The Commerce Department data shared on Tuesday shows that retail sales rose by 0.4% in June, while the Coresight Research report indicates that more retail stores have closed so far in 2019 than over the entire course of last year.
The current state of U.S. retail can be described as contradictory, with sales reports surpassing economists’ expectations on the one hand and brick-and-mortar stores closing at a tremendous rate on the other.
Sales up in June
The data published by the Commerce Department reveals that retail sector sales made in June grew by 0.4% compared to May, even though economists polled by Reuters predicted that the growth would be only 0.1%.
Increased retail sales in June – mostly relating to vehicles, gasoline, building materials, and food services – following strong sales in April and May indicate that consumers have stepped up their spending in the second quarter. This trend might help soften some of the blow on the economy caused by weak business investments.
Mark Cohen, director of retail studies at Columbia Business School, suspects that the current consumer spending habits will be short-lived, due to the fact that the nation is heavily indebted.
“Consumers are increasingly overextended. Consumer debt, student debt, and mortgage debt are at record levels. Consumers are fueling their spending through debt,” Cohen told Marketplace.
He also predicts a sharp pullback in the retail sector, caused by trade tensions and hiking tariffs. “There’s major insecurity with regard to retail pricing caused by the tariff kerfuffles going on between the U.S. and China, Europe, Canada, and Mexico.”
Number of brick-and-mortar stores down
A Coresight Research report that tracks the number of retail store closures and openings, updated weekly, shows that more stores have closed in the first 28 weeks of 2019 than in all of 2018.
Last year, which was considered very bad for retailers, saw 5,864 stores close and only 3,258 open. This negative trend shows no sign of stopping in the current year, on the contrary.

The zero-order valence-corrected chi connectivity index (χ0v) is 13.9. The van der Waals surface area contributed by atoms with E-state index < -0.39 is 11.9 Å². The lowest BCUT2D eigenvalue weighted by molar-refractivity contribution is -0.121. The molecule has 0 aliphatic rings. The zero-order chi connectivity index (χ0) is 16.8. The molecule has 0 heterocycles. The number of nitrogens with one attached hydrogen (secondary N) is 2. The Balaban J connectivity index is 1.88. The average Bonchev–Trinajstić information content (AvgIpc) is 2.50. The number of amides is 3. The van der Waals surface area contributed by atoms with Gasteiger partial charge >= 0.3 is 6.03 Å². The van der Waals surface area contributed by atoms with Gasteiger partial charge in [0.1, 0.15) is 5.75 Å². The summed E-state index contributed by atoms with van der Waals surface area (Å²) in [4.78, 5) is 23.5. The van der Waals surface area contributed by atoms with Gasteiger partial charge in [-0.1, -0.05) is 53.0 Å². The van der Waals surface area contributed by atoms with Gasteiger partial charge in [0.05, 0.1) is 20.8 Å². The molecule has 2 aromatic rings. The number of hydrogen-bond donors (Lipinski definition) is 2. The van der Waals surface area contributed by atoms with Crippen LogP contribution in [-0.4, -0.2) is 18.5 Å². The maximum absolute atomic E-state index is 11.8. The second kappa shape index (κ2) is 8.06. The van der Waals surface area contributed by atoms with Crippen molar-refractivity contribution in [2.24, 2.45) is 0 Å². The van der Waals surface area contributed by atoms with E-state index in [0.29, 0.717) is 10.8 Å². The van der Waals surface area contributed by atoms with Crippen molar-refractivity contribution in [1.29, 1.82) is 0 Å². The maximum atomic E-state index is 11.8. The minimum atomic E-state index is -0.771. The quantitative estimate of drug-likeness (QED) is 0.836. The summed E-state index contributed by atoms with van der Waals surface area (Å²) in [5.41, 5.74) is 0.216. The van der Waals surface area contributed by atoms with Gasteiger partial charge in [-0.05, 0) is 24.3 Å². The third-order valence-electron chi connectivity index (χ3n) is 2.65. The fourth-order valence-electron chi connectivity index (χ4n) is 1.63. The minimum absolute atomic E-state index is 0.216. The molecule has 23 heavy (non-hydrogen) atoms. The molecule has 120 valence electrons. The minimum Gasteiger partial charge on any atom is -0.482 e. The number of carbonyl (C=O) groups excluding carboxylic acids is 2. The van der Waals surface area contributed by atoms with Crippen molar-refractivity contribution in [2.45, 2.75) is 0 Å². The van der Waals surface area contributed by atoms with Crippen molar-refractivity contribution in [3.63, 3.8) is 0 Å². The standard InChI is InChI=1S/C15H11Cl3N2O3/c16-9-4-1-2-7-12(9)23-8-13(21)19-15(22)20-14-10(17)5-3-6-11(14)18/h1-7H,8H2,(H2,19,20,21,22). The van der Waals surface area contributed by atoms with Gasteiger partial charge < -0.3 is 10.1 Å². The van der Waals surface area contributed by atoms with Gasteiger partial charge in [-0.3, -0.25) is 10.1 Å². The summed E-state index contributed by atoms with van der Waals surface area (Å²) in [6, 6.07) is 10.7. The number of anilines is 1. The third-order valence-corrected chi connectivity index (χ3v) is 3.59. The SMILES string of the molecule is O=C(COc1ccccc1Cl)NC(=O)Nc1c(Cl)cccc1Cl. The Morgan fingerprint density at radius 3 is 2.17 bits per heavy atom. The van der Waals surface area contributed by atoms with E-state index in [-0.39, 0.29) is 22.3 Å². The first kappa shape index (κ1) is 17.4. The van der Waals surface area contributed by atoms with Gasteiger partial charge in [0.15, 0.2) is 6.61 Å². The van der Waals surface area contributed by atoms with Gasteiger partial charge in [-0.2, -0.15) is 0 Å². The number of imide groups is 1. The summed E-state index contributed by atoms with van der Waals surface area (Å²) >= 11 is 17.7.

Fred’s, Charming Charlie Holdings, Payless ShoeSource, Dressbarn, Charlotte Russe, Family Dollar – these are just a few of the 7,062 retailers who have closed some or all of their retail locations in 2019. And the number of stores that have opened so far this year is only 3,017.
Consequently, the retail sector will see substantial job cuts. Outplacement company Challenger, Gray & Christmas reports that retailers announced 53,248 job cuts through June this year. The total number of layoffs from the sector last year was 98,563, the highest since 2009.
Vice President of the company, Andy Challenger, draws attention to the fact job losses are distributed unevenly across the country.
“A lot of those job cuts are in retail locations in rural America, in smaller towns, whereas a lot of the jobs being created in warehouses and distribution centers are closer to major metropolitan areas,” Challenger commented to Marketplace.
E-commerce is the downfall of traditional retail because store owners, burdened with the high cost of stores and employees, are finding it impossible to match the competitive prices online merchants offer. It appears that retailers who have adjusted to the demands of modern shoppers by providing an omnichannel experience are doing the best.